How Climate Change is Affecting World Heritage Sites

ENVIRONMENT

A report released last month evokes some Hollywood-style climate imagery. Although the Statue of Liberty is not yet being pummeled with waves as in the movie The Day After Tomorrow, the report does cite Hurricane Sandy’s damage to the iconic symbol and the danger of future hurricanes to it. Other World Heritage Sites also face threats from climate change. (The New York Times)

Use our resources to help students map World Heritage Sites around the world and reflect on their significance.

NGS Picture Id:1582387

If all of Earth’s ice melts thousands of years from now, scientists estimate that the seas could rise up to 216 feet, covering much of the Statue of Liberty. Graphic by Nick Kaloterakis, National Geographic

 

Discussion Ideas

  • What is a World Heritage Site?
    • The United Nations Educational, Scientific, and Cultural Organization (UNESCO), a global organization represented by more than 190 countries, has designated around 900 places World Heritage Sites because of their cultural or natural significance. These places are considered to have “outstanding universal value.”
      • Some of the most well known World Heritage sites include the Taj Mahal in India, the Great Barrier Reef in Australia, and the Grand Canyon in the United States.

 

 

  • Why does it matter if World Heritage Sites are lost?
    • These sites are chosen for a variety of reasons. Some represent feats of engineering and architecture like the Pyramids of Giza in Egypt. Others, like Yellowstone National Park, are home to unique natural splendor. Some are reminders of the darker moments in human history such as the Nazi concentration camp Auschwitz-Birkenau. It can be argued that together they tell the story of our human and natural history.
    • Heritage sites support a great deal of tourism, which is in many cases the region’s largest industry.

 

  • Tourism and World Heritage have a complicated relationship. How are tourism industries both reliant on World Heritage Sites and partially responsible for their decline?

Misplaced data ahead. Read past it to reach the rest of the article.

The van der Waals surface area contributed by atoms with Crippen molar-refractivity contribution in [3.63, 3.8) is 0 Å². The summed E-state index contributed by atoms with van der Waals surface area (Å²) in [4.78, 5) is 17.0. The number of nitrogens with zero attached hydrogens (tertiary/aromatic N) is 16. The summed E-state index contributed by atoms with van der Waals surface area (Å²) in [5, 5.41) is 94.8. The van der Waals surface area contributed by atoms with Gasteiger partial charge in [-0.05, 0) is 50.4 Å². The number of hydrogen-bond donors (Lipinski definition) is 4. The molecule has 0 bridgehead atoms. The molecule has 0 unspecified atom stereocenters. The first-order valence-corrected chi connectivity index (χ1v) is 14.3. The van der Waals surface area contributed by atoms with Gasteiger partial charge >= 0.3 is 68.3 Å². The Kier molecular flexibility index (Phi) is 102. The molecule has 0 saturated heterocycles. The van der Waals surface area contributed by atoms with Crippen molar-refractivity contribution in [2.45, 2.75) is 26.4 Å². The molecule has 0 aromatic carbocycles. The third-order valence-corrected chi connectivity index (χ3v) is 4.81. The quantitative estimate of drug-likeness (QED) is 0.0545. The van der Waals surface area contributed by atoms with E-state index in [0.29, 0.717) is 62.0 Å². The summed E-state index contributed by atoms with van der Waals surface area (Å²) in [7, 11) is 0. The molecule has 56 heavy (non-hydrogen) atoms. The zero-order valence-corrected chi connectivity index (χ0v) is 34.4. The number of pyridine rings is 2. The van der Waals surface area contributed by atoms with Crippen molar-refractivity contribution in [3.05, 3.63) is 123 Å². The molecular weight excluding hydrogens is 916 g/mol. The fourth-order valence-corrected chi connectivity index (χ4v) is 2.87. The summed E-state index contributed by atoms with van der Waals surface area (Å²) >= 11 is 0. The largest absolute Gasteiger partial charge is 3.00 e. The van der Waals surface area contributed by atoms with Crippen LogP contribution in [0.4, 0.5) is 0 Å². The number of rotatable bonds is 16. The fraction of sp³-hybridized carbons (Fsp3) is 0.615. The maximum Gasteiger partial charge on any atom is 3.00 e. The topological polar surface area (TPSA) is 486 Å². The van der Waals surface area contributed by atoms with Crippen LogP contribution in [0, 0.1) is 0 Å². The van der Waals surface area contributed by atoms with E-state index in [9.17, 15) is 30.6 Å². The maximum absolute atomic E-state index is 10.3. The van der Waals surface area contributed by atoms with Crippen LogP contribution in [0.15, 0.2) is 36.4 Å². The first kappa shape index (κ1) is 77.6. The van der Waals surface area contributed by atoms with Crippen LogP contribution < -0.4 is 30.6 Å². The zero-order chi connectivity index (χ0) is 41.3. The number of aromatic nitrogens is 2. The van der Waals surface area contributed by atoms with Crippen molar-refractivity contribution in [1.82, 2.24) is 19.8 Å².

• According to the report, tourism is responsible for 9 percent of the global gross domestic product and provides one in every 11 jobs. World Heritage Sites are some of the most iconic tourist destinations on Earth, and many people’s livelihoods depend on their continued existence.
    • At the same time, tourism often requires energy-intensive transportation via airplanes or cars. 5 percent of global carbon emissions can be traced back to tourism, and that number is expected to grow as the industry rapidly expands.

 

  • What are some of the recommendations made in the report for protecting heritage sites for the future?
    • Include a “climate vulnerability assessment” as part of the World Heritage Site nomination process.
    • Add more wilderness areas to the World Heritage List to protect intact ecosystems.
    • Develop strategies for the tourism industry to respond and adapt to climate change, including by reducing emissions.

 

TEACHERS TOOLKIT

The New York Times: Report Warns of Climate Change Disasters That Rival Hollywood’s

UNESCO, the United Nations Environment Program, and the Union for Concerned Scientists: World Heritage and Tourism in a Changing Climate

Yahoo Travel Inspirations: The World Heritage Sites at Risk from Climate Change

National Geographic: Mapping World Heritage

National Geographic: Climate Change Is Here

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